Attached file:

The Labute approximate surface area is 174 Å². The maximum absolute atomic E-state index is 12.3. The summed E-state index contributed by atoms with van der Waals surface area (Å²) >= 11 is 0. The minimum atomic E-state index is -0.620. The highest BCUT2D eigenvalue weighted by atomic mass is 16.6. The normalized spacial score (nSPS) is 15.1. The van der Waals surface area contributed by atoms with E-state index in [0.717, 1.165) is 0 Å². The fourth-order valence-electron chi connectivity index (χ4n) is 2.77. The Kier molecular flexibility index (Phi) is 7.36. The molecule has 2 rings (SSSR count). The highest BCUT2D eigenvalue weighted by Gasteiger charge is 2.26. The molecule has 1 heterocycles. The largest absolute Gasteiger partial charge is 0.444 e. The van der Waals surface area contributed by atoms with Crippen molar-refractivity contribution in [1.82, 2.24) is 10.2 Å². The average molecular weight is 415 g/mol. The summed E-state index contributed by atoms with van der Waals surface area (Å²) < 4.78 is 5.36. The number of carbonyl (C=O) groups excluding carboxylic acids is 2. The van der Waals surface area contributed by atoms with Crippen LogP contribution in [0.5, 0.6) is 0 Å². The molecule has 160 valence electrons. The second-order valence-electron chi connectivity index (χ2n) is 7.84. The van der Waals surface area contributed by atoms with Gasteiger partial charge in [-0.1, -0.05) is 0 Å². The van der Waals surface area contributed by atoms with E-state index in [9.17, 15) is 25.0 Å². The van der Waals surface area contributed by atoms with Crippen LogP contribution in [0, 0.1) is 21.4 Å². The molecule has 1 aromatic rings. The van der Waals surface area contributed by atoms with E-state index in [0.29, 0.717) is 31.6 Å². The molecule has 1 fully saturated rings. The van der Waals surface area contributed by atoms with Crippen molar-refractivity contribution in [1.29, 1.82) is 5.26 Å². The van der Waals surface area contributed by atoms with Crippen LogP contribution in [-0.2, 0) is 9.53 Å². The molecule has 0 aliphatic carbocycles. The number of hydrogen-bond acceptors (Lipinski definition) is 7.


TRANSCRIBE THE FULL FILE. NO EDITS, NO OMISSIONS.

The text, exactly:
The Labute approximate surface area is 174 Å². The maximum absolute atomic E-state index is 12.3. The summed E-state index contributed by atoms with van der Waals surface area (Å²) >= 11 is 0. The minimum atomic E-state index is -0.620. The highest BCUT2D eigenvalue weighted by atomic mass is 16.6. The normalized spacial score (nSPS) is 15.1. The van der Waals surface area contributed by atoms with E-state index in [0.717, 1.165) is 0 Å². The fourth-order valence-electron chi connectivity index (χ4n) is 2.77. The Kier molecular flexibility index (Phi) is 7.36. The molecule has 2 rings (SSSR count). The highest BCUT2D eigenvalue weighted by Gasteiger charge is 2.26. The molecule has 1 heterocycles. The largest absolute Gasteiger partial charge is 0.444 e. The van der Waals surface area contributed by atoms with Crippen molar-refractivity contribution in [1.82, 2.24) is 10.2 Å². The average molecular weight is 415 g/mol. The summed E-state index contributed by atoms with van der Waals surface area (Å²) < 4.78 is 5.36. The number of carbonyl (C=O) groups excluding carboxylic acids is 2. The van der Waals surface area contributed by atoms with Crippen LogP contribution in [0.5, 0.6) is 0 Å². The molecule has 160 valence electrons. The second-order valence-electron chi connectivity index (χ2n) is 7.84. The van der Waals surface area contributed by atoms with Gasteiger partial charge in [-0.1, -0.05) is 0 Å². The van der Waals surface area contributed by atoms with E-state index in [9.17, 15) is 25.0 Å². The van der Waals surface area contributed by atoms with Crippen LogP contribution in [0, 0.1) is 21.4 Å². The molecule has 1 aromatic rings. The van der Waals surface area contributed by atoms with E-state index in [0.29, 0.717) is 31.6 Å². The molecule has 1 fully saturated rings. The van der Waals surface area contributed by atoms with Crippen molar-refractivity contribution in [1.29, 1.82) is 5.26 Å². The van der Waals surface area contributed by atoms with Crippen LogP contribution in [-0.2, 0) is 9.53 Å². The molecule has 0 aliphatic carbocycles. The number of hydrogen-bond acceptors (Lipinski definition) is 7.